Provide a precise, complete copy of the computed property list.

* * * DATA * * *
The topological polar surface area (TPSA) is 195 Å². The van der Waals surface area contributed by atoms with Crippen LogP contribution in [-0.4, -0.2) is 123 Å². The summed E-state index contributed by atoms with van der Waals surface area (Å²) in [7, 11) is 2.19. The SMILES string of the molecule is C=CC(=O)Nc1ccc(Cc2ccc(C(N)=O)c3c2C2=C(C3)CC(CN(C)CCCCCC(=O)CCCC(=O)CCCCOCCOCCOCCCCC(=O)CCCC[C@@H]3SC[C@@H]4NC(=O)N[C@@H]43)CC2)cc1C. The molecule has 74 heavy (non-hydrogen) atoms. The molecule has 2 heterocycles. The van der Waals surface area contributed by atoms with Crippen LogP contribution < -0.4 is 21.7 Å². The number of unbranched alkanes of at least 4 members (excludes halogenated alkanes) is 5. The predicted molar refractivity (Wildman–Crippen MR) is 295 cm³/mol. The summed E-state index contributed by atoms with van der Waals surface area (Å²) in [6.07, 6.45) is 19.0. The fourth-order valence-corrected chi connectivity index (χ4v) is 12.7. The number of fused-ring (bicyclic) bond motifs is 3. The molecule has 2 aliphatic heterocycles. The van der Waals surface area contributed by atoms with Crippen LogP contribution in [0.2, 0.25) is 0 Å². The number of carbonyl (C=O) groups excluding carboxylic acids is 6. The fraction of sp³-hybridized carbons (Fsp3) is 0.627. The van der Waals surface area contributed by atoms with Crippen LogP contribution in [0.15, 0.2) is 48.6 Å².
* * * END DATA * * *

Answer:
The topological polar surface area (TPSA) is 195 Å². The van der Waals surface area contributed by atoms with Crippen LogP contribution in [-0.4, -0.2) is 123 Å². The summed E-state index contributed by atoms with van der Waals surface area (Å²) in [7, 11) is 2.19. The SMILES string of the molecule is C=CC(=O)Nc1ccc(Cc2ccc(C(N)=O)c3c2C2=C(C3)CC(CN(C)CCCCCC(=O)CCCC(=O)CCCCOCCOCCOCCCCC(=O)CCCC[C@@H]3SC[C@@H]4NC(=O)N[C@@H]43)CC2)cc1C. The molecule has 74 heavy (non-hydrogen) atoms. The molecule has 2 heterocycles. The van der Waals surface area contributed by atoms with Crippen LogP contribution < -0.4 is 21.7 Å². The number of unbranched alkanes of at least 4 members (excludes halogenated alkanes) is 5. The predicted molar refractivity (Wildman–Crippen MR) is 295 cm³/mol. The summed E-state index contributed by atoms with van der Waals surface area (Å²) in [6.07, 6.45) is 19.0. The fourth-order valence-corrected chi connectivity index (χ4v) is 12.7. The number of fused-ring (bicyclic) bond motifs is 3. The molecule has 2 aliphatic heterocycles. The van der Waals surface area contributed by atoms with Crippen LogP contribution in [0.2, 0.25) is 0 Å². The number of carbonyl (C=O) groups excluding carboxylic acids is 6. The fraction of sp³-hybridized carbons (Fsp3) is 0.627. The van der Waals surface area contributed by atoms with Crippen LogP contribution in [0.15, 0.2) is 48.6 Å².